11.11.15 Day 4: Eagle Rays, Groupers, and Morays, Oh My! – Martha

My first day as a Teacher Under the Sea has been amazing!  We started first thing in the morning with the whole team of scientists, teachers, and Aquarius crew boarding “Sabina” for our trip out to the habitat and study site.  I was so excited on the ride out to see the flat calm water and know that my adventure had begun.

I am a marine science teacher at Ocean Studies Charter School here in the Florida Keys.  My students and I have visited the land-based Aquarius headquarters on field trips and I have always wondered what it would be like to explore inside this unique lab (the only one in the world!).  I never thought I would be lucky enough to actually participate in a research project under the sea.

But participate I did today!  Our first dive was with the science team, removing cameras from study plots on the reef and replacing them with new ones for the day.  A beautiful green moray watched us from his coral crevice while we worked.  The team hasn’t seen much shark presence as of yet, but some new baiting methods may do the trick.

The team chatted and got to know each other during our surface interval, which is when I found out that my first Virtual Field Trip (VFT) in Aquarius would be in Spanish!  I spent our time practicing my Spanish skills before heading out on our second dive – to Aquarius!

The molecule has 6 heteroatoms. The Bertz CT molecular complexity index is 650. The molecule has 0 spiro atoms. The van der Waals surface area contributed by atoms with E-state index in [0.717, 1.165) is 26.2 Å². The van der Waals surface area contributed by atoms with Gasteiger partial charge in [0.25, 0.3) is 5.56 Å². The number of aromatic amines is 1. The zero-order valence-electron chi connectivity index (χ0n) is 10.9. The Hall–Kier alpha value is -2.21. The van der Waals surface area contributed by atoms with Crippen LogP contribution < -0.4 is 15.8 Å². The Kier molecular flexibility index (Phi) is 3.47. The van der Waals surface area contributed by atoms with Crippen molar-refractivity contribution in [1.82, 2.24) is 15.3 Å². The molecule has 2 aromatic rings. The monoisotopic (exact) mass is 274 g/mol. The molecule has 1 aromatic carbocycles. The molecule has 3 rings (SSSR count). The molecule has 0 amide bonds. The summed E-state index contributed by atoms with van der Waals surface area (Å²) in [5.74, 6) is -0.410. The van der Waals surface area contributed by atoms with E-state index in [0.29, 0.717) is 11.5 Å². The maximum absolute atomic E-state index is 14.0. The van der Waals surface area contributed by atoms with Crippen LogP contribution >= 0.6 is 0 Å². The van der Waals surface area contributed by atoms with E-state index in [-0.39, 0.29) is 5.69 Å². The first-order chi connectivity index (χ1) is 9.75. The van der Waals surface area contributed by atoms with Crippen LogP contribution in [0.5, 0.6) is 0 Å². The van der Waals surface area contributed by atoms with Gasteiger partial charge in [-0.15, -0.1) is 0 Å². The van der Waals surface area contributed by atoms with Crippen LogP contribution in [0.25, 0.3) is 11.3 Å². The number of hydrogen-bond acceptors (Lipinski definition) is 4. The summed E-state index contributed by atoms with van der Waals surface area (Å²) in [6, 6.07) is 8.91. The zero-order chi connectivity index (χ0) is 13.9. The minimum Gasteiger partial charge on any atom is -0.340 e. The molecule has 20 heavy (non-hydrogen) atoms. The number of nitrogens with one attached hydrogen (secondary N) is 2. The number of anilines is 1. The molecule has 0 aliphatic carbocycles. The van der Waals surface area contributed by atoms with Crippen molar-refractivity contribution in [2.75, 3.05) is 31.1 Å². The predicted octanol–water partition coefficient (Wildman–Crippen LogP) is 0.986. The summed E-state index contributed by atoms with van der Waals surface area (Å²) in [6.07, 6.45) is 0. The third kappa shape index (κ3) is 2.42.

It was crazy to enter the habitat and finally see it in real life.  My voice sounded funny due to the change in air pressure and I couldn’t whistle!  While Hillary conducted a VFT, I finally explored Aquarius.  Then it was time to test my Spanish abilities during a VFT with a Peruvian high school in the Amazon.  It went well and I enjoyed showing them around and watching the big grouper out the window.  We eventually had to leave the Aquarius, but we were sent off by a trio of spotted eagle rays gliding past us.

We finished our night with a presentation by the Reef Environmental Education Organization and a meeting with the science team to compile the day’s data and watch videos from the Baited Remote Underwater Video (BRUV) cameras.  Still no sharks, but we had a great time naming the fish in the videos and watching for large predators.  I’m definitely tired but excited for the adventures tomorrow will bring!


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